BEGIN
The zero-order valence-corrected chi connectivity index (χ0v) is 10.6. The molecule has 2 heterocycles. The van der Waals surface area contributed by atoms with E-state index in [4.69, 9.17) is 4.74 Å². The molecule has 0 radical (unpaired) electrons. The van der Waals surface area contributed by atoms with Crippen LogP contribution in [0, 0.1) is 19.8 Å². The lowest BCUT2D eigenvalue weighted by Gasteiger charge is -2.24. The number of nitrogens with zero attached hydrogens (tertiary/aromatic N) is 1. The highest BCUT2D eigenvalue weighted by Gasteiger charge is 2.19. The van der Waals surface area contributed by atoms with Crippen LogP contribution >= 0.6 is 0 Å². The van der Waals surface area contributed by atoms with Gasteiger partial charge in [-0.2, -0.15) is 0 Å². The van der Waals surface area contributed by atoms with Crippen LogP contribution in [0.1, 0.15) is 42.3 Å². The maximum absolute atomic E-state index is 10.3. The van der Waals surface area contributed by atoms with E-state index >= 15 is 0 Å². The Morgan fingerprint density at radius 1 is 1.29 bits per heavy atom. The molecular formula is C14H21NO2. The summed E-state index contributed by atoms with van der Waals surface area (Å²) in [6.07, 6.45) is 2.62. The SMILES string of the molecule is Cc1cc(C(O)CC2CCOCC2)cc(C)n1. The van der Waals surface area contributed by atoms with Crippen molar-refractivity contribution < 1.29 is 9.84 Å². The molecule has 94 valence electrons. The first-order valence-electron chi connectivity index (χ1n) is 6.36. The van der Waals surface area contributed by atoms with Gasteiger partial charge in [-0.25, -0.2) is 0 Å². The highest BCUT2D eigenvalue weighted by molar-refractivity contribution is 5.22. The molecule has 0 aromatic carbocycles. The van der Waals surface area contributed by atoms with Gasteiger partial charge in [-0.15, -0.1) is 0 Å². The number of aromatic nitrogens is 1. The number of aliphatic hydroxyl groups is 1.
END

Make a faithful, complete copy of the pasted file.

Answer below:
The zero-order valence-corrected chi connectivity index (χ0v) is 10.6. The molecule has 2 heterocycles. The van der Waals surface area contributed by atoms with E-state index in [4.69, 9.17) is 4.74 Å². The molecule has 0 radical (unpaired) electrons. The van der Waals surface area contributed by atoms with Crippen LogP contribution in [0, 0.1) is 19.8 Å². The lowest BCUT2D eigenvalue weighted by Gasteiger charge is -2.24. The number of nitrogens with zero attached hydrogens (tertiary/aromatic N) is 1. The highest BCUT2D eigenvalue weighted by Gasteiger charge is 2.19. The van der Waals surface area contributed by atoms with Crippen LogP contribution >= 0.6 is 0 Å². The van der Waals surface area contributed by atoms with Gasteiger partial charge in [-0.2, -0.15) is 0 Å². The van der Waals surface area contributed by atoms with Crippen LogP contribution in [0.1, 0.15) is 42.3 Å². The maximum absolute atomic E-state index is 10.3. The van der Waals surface area contributed by atoms with E-state index >= 15 is 0 Å². The Morgan fingerprint density at radius 1 is 1.29 bits per heavy atom. The molecular formula is C14H21NO2. The summed E-state index contributed by atoms with van der Waals surface area (Å²) in [6.07, 6.45) is 2.62. The SMILES string of the molecule is Cc1cc(C(O)CC2CCOCC2)cc(C)n1. The van der Waals surface area contributed by atoms with Crippen molar-refractivity contribution < 1.29 is 9.84 Å². The molecule has 94 valence electrons. The first-order valence-electron chi connectivity index (χ1n) is 6.36. The van der Waals surface area contributed by atoms with Gasteiger partial charge in [-0.25, -0.2) is 0 Å². The highest BCUT2D eigenvalue weighted by molar-refractivity contribution is 5.22. The molecule has 0 aromatic carbocycles. The van der Waals surface area contributed by atoms with Gasteiger partial charge in [-0.15, -0.1) is 0 Å². The number of aromatic nitrogens is 1. The number of aliphatic hydroxyl groups is 1.